University named best for blacks

Florida A&M University received recognition Monday from Black Enterprise magazine as the top university for black students. The list is comprised of the top 50 schools recommended for black students to attend. In 2004, FAMU ranked sixth on the list. This year’s list was based on a survey of nearly 500 professionals and over 1,000 of the best schools in the nation. FAMU ranked higher than third and forth place schools North Carolina A & T State University and Harvard University, among others. FAMU rose above the other four historically black colleges and universities on the list including Howard University, which ranked second. A press conference was held on the stairs of Lee Hall to celebrate the university’s achievement. Alfred Edmond Jr., senior vice president and editor in chief of Black Enterprise, presented FAMU Interim President Castell V. Bryant with a plaque recognizing the university’s success. “FAMU was selected based on two criteria: academic and social environment,” Edmond said. The board also reviewed graduation rates and total black enrollment. Edmond emphasized FAMU competed with schools all across the spectrum. According to the Department of Education, FAMU graduated a total of 1,850 students during the 2004-2005 school year. Enrollment numbers of black students reached 11,117 during the fall 2005 semester and 10,311 in spring 2006. The university also awarded more than 850 academic degrees at the close of the spring 2006 semester. Of those, 545 were bachelors degrees and over 200 were masters degrees and higher. Total enrollment for this school year is expected to reach more than 11,000 students. Student Government Association President Phillip Agnew, 21, attributes FAMU’s distinction to several changes that have been implemented. “We’ve been in transition,” Agnew said. “We’ve been filling vacant dean positions, placing focus on our School of Pharmacy, and we’ve even begun restoring the Black Archives.” Agnew, a fourth-year business administration student from Chicago, feels that FAMU is still highly regarded around the nation and believes that other institutions aspire to reach the university’s status.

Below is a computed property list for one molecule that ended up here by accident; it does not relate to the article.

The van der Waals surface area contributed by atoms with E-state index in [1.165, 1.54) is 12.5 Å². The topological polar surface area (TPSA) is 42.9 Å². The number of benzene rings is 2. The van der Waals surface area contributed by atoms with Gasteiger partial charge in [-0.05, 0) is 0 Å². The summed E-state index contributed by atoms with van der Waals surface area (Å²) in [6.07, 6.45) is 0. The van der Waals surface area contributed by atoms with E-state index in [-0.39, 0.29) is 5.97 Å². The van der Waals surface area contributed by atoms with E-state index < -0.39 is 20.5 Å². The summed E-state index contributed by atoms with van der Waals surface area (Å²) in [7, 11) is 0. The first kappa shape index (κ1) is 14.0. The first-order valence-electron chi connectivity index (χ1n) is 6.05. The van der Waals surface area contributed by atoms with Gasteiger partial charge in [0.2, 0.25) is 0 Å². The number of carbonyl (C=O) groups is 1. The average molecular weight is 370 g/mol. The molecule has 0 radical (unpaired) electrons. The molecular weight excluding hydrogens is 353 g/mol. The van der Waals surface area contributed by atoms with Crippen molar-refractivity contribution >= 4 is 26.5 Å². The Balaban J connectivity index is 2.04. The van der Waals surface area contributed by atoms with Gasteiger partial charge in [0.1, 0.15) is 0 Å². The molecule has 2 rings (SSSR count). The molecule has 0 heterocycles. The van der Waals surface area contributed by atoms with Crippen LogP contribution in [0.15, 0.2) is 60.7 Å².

Some guests at the press conference included Mayor John Marks, members of the Board of Trustees and Board of Governors, and Commissioner John Winn. Carolyn Roberts, Florida Board of Governors chairwoman, said, “FAMU’s commitment to students never changes. We all know that it is No. 1, and we’re gonna keep it No.1.” She added that the board is also building relations with the science foundation and already has 300 active grants in place. Cherline Pierre, 24, from Fort Lauderdale, was one of the students at the conference. “I’m glad to see that after 10 years, we’re still No. 1,” Pierre said. “This shows that our legacy is truly a part of our university.” The Rev. R.B. Holmes Jr., chairman of the Board of Trustees search committee, encouraged students to continue to excel. “Wow to the greatest university on planet Earth,” Holmes said. “Students, you are the best. This is a high moment in our history. Let’s continue to strike, strike and strike again!”